Goldmans: Public Outcry Nixed O.J. Deal

former football player O.J. Simpson and Fred Goldman AP Photo

After taking hits from all sides, News Corporation finally pulled the plug on what was being billed as a "confession" — a book called "If I Did It" and an accompanying TV special on Fox in which former football great, O.J. Simpson, described how the murders of his ex-wife, Nicole Brown Simpson, and her friend, Ron Goldman, occurred — if he had committed them.

Simpson was found not guilty of the murders in 1995. His ex-wife and Goldman were found stabbed to death in June 1994 outside Brown's Brentwood, Calif., condominium. The Simpsons' two children were asleep upstairs.

In 1995, O.J. Simpson wrote a book denying that he committed the murders called "I Want To Tell You." But this upcoming book, which was to be published by ReganBooks, sparked an unprecedented outcry from the general public and the victims' families alike.
"I wish it never had to happen to begin with," Fred Goldman told The Early Show co-anchor Harry Smith. "I think it was … a bad decision and, fortunately, we have the result that we do."

"I'm sad we had to come to this point, but I'm thrilled that the country got behind us and stood for what was right and that this is not something we want to have on our televisions and bookshelves to glorify crime," said Kim Goldman, Ron Goldman's sister. "We're thankful the country stood up and raised their voices."

The outrage had been building for days. A dozen local Fox affiliates had already said they wouldn't air the program and Border's books said it would donate all profits of "If I Did It" to charity.

The Goldmans started the Web site DontPayOJ.com and tens of thousands of people signed a petition to get Fox to stop the project.

"It certainly goes to prove that the voices of the people can be heard," Fred Goldman said. "There was a unanimous recognition that this kind of programming, this kind of book … is just nothing more than the glorification of murder and doing it for money. It was bad enough that the murderer did it, but then to turn around and have ReganBooks and Fox TV want to air it and cash in on it and glorify it. It was way too disgusting for the American public to swallow."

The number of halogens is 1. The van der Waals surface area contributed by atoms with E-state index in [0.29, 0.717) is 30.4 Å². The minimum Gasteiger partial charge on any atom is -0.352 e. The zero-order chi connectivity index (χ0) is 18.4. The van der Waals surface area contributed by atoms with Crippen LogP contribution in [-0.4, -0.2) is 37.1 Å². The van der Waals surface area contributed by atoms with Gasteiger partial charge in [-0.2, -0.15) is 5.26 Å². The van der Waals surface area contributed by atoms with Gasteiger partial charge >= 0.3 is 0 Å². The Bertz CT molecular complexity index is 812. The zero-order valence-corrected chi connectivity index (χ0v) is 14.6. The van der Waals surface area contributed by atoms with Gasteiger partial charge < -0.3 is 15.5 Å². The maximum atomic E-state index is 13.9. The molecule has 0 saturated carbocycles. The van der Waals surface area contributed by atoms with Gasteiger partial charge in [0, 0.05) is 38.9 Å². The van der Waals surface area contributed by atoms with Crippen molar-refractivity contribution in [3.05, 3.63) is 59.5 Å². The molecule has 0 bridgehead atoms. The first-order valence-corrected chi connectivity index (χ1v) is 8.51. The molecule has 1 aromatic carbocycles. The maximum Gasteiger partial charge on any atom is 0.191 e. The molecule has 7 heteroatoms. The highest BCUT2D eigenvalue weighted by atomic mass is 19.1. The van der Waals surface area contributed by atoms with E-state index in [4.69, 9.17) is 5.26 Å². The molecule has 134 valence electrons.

Even Fox insiders started piling on the criticism. Fox's biggest news star, Bill O'Reilly, said: "I'm not going to watch the Simpson show or even look at the book. If any company sponsors the TV program, I will not buy anything that company sells — ever."
Geraldo Rivera said: "I will bash this project every minute I have the opportunity to bash this project"

"I do believe that Rupert Murdock blinked and pulled the plug on this TV special and the book because, just clearly the bottom line," media strategist Sally Stewart said.

It's unclear how much of the reported $3.5 million paycheck O.J. Simpson has already received.

"The standard book deal is dolled out in three parts a third up front, a third when it's published," said Sara Nelson, editor-in-chief of trade magazine Publisher's Weekly.

The $30 million civil judgment against him said that any money Simpson makes will go to the Brown and Goldman families, but Kim Goldman said neither her family nor the Browns have received any portion of the money Simpson was ordered to pay for the wrongful deaths of his ex-wife and Goldman.

"We've not received anything from him to honor the judgment," she said. "There was a collection from an auction a handful of years ago right when the judgment was first entered, but since then he's vowed to never do anything to honor that judgment … We will take whatever legal steps we can to secure whatever monies are owed to the families. He evaded the judgment. People were in cahoots to evade the judgment."

The Goldmans said that Simpson worked out a third-party deal so he wouldn't have to pay the families with money he earns from the book and interview. Fred Goldman said Simpson already received four-fifths of the $3.5 million

Nevertheless, the interview has been taped and some books have already been shipped to some stores. There is a good chance that it may get out to the public, and Fred Goldman said that is unfortunate.

"It will make its way through the Internet, the black market, I'm sure," Kim Goldman said. "I hope people don't pay any attention to it. It's disgusting and it does a disservice to victims of crime across the country."
  • Caitlin Johnson

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